A Ford Mustang Mach-E Owner’s Range Anxiety Turned to Panic When He Couldn’t Find a Charging Station on a Busy Route

Nearly everyone who’s ever driven a car has worried about running out of fuel. At the moment, it’s much easier to refuel a gas-powered car than an EV. Gas stations abound, while electric chargers are still few and far between. Despite EVs’ detractors, Tesla has put a lot of work into establishing a charging station network that any electric car can use. But the future didn’t arrive soon enough for one Ford Mustang Mach-E driver in the Northeast.

This Ford Mustang Mach-E driver’s range anxiety took a turn for the worse

A red 2021 Ford Mustang Mach-E electric crossover SUV traveling on a bridge overlooking a city skyline
2021 Ford Mustang Mach-E | Ford Motor Company

Similar to the feeling of running out of gas, range anxiety can set in when an EV driver realizes the vehicle’s charge is approaching zero and there’s no charging station in sight. The 2021 Ford Mustang Mach-E is an all-electric vehicle. And if the next charging station isn’t within the vehicle’s range, the situation can cause anxiety.

Such was the case for writer Dan Primack. He expected to arrive at his destination without recharging on a busy route from Boston to New York City. He reported for Axios about his struggle to find a charging station along Interstate 95. At the first rest stop (charge level 30%), Primack couldn’t locate any non-Tesla chargers. At two more rest stops (26% and 23%), Primack couldn’t charge and wound up visiting a nearby parking garage to refuel his Mach-E.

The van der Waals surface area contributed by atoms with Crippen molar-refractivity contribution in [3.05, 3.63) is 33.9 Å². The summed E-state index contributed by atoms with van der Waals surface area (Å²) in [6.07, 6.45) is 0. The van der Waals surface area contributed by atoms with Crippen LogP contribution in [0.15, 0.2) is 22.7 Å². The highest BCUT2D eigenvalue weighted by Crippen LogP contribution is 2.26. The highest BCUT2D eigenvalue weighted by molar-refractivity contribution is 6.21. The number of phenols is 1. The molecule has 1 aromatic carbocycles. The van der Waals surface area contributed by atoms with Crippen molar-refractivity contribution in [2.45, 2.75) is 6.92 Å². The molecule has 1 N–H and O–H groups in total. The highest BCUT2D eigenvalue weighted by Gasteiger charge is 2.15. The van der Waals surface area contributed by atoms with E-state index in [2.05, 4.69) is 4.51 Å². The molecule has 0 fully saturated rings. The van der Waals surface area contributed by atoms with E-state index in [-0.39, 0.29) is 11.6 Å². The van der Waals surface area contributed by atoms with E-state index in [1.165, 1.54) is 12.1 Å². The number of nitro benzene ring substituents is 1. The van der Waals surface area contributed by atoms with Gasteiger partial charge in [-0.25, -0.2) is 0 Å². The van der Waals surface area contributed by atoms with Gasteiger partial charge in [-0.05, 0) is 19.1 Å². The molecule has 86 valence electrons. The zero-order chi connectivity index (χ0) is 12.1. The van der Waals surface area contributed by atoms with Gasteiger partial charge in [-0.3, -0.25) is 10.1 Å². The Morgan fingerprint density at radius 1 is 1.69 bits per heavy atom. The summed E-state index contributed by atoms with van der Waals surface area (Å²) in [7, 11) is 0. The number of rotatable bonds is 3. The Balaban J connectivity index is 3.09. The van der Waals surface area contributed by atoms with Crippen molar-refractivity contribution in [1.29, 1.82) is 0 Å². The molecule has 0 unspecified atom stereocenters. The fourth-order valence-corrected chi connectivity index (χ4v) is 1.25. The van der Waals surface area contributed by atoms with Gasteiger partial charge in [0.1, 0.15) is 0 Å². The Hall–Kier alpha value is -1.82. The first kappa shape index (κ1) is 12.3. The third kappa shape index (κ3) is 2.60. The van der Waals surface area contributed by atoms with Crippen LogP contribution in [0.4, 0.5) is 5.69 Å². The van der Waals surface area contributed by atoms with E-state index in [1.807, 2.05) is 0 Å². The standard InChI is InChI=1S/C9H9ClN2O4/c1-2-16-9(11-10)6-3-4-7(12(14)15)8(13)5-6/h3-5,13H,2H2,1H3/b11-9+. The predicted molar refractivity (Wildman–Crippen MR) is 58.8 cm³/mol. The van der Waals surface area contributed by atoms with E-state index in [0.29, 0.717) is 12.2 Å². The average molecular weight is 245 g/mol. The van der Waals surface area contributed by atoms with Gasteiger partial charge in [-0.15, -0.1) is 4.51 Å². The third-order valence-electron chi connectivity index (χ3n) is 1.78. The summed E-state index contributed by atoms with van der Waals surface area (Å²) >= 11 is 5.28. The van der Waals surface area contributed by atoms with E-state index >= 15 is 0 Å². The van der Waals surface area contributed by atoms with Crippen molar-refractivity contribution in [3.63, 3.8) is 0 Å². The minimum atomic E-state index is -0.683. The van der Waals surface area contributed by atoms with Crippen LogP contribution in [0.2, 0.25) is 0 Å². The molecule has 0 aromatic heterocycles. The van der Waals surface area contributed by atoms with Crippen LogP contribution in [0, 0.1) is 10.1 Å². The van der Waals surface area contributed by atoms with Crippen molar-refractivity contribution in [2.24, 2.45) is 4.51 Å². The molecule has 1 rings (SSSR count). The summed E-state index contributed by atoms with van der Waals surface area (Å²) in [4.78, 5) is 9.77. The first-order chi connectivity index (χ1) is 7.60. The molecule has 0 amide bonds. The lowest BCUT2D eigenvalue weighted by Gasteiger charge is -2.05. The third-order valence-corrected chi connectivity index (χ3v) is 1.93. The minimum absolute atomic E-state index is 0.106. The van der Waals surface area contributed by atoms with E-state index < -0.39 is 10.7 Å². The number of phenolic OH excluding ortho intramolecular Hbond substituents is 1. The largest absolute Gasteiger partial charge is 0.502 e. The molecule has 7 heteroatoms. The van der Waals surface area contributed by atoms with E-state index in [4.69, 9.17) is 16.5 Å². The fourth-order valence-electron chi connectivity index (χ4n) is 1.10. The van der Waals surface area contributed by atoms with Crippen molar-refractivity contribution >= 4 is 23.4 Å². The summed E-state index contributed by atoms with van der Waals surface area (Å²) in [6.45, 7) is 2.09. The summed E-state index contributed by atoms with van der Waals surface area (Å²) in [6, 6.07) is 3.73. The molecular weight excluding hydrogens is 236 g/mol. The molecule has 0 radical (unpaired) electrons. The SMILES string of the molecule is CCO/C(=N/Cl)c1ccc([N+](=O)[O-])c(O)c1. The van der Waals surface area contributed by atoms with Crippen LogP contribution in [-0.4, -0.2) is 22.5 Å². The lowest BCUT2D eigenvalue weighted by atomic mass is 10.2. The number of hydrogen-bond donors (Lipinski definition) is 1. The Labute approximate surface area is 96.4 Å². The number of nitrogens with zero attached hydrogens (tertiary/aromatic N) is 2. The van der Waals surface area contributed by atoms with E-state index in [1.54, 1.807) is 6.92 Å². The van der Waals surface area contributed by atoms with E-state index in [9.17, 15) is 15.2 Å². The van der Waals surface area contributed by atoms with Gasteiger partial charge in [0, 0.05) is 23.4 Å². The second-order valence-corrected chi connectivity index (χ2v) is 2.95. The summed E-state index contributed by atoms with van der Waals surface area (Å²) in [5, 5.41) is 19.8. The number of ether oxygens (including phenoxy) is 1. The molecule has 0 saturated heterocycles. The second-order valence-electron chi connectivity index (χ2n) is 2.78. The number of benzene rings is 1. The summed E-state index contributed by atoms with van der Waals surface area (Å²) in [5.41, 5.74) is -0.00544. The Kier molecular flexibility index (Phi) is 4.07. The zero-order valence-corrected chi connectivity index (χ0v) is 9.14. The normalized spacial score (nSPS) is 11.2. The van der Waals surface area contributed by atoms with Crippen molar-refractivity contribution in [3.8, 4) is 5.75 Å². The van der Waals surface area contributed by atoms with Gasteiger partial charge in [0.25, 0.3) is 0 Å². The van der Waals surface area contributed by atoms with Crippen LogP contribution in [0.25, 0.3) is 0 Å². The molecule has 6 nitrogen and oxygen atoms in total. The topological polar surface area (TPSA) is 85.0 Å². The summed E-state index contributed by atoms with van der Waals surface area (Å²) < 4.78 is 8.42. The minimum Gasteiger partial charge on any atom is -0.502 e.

And upon arriving in NYC, he found that the charging spot he had reserved wasn’t working, and he’d have to recharge his Mach-E at the same place on his way back to Boston.

How can EV drivers avoid range anxiety?

Primack set out on a 200-mile journey with 215 miles of range on his Ford Mustang Mach-E — a recipe for disaster if a single inconvenience arose. Planning to travel on I-95, notorious for constant construction, should have set off some alarm bells. But Primack planned to visit rest stops, even if they didn’t pan out.

“EV owners not only need to plan but also need backup plans when the original ones fall through. At least for now,” he noted at the end of his harrowing story.

A trip of that distance on a similar charge level is ambitious, but the rest stops along Primack’s route advertised EV chargers. Until electric cars double in range, charging stations will be a significant concern for any trip longer than a couple of hours.

But in a Tesla EV, you’ll likely encounter at least one charging station no matter where you go. The company has already installed over 25,000 Superchargers along major highways in every contiguous U.S. state. 

Expanding Tesla Superchargers to non-Tesla EVs

But for non-Tesla vehicles, such as the Ford Mustang Mach-E, the situation is more complex. Tesla CEO Elon Musk recently announced on Twitter that Tesla would open its Superchargers to non-Tesla vehicles later this year.

Reactions from Tesla owners on Twitter were mostly negative because they felt their EV purchases helped build the Superchargers, and they didn’t want to share them. But for Tesla, expanding the availability makes sense because the company can collect recharging fees from the rest of the EV market.

Tesla has already set the benchmark for other EV manufacturers with the Supercharger network, and it appears Musk’s automaker will do it again soon with the redesigned Model S. Boasting a range of over 500 miles, the new model will reduce range anxiety significantly. Even if the Model S didn’t have access to Superchargers, finding a station within eight or nine hours of driving would be trivial.

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